and bluff is a colour
2. 6. – 3. 7. 2021
Ce que nous voyons, ce qui nous regarde.*
Nicolas Jasmin’s paintings are self-referential and full of references. They are at once transparent and opaque, of conceptual rigor and enigmatic playfulness. Hand meets machine, painterly gesture meets linear laser beam, rough materiality meets smoothed surface, addition meets subtraction. The motifs that Jasmin uses in mostly extensive groups of works also correspond to this constant oscillation between opposites: he prefers to bring geometric forms and monochrome surfaces, figure and ground, image and text into a mutually dependent interrelationship. Despite, or perhaps because of, the simplicity and transparency of their compositions, Nicolas Jasmin’s paintings have an immense attraction that testifies to a life of their own that looks back at us, that concerns us.
While the works from the Adler Cycle demonstrate the aspect of self-referentiality (a monochrome color surface is treated with a laser in such a way that the upper half of the image is matte and the specific designation by the color producer Adler, such as “REALITY”, “TAKTIK” or “BLUFF” appears on the lower edge), the Enigma Paintings (E not E) evoke an associative conundrum between figuration and abstraction, figure and ground, whose appeal lies not in explanation but in its constantly reactivated enigma. The most recent group of works, Guardians of Secrets, takes a literal look at the unconscious in images: Jasmin appropriates a combination of black and white stripes and triangles (resembling stylized eyes), which he reduces, duplicates, mirrors, recombines, and deconstructs. The beguiling suggestiveness of the geometric-constructivist black-and-white contrast makes us think of the distinct local variant of a “constructive” Art Nouveau style of the Vienna Secession and the Wiener Werkstätte at the beginning of the 20th century. Nevertheless, the origin of this motif can be found in a tapa, an ornamented bark cloth, produced in the 19th century in Fiji. The history of geometric abstraction is neither “pure” nor “purely European”; rather, it is riddled with transcultural entanglements, circulations, subjugations, and appropriations. Like projections, Jasmin’s Guardians, bring to light the overlooked – it looks back at us and it concerns us.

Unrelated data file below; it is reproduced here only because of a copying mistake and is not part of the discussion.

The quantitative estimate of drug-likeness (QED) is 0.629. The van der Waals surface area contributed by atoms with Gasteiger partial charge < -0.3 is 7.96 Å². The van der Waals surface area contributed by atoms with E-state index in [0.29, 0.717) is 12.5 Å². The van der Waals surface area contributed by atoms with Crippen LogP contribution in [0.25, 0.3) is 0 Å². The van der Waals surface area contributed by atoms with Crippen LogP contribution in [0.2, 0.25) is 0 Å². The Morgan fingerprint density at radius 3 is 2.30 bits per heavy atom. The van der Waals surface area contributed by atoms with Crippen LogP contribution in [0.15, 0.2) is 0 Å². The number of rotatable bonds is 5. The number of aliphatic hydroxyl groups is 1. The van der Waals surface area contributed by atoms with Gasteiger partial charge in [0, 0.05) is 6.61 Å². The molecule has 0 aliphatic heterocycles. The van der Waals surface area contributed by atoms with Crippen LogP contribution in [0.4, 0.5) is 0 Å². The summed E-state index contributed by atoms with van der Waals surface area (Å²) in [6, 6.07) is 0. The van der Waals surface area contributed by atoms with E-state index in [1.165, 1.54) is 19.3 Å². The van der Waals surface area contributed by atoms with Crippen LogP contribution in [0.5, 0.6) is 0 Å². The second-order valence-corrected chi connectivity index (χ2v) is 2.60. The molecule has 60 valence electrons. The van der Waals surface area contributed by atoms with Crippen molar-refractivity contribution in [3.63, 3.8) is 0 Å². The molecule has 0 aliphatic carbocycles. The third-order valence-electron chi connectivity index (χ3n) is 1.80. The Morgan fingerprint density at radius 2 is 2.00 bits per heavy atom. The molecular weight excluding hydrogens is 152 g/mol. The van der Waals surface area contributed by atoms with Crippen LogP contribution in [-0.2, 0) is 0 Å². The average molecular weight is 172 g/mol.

* Georges Didi-Huberman, Ce que nous voyons, ce qui nous regarde [What We See Looks Back at Us], Paris 1992. Didi-Huberman activates the double meaning of the original “regarde”, which means both “to look at” and “to concern”, in the sense of an uneasiness that arises when we “really” look at something (not overlook or suppress it) and are thereby looked at by it in reverse.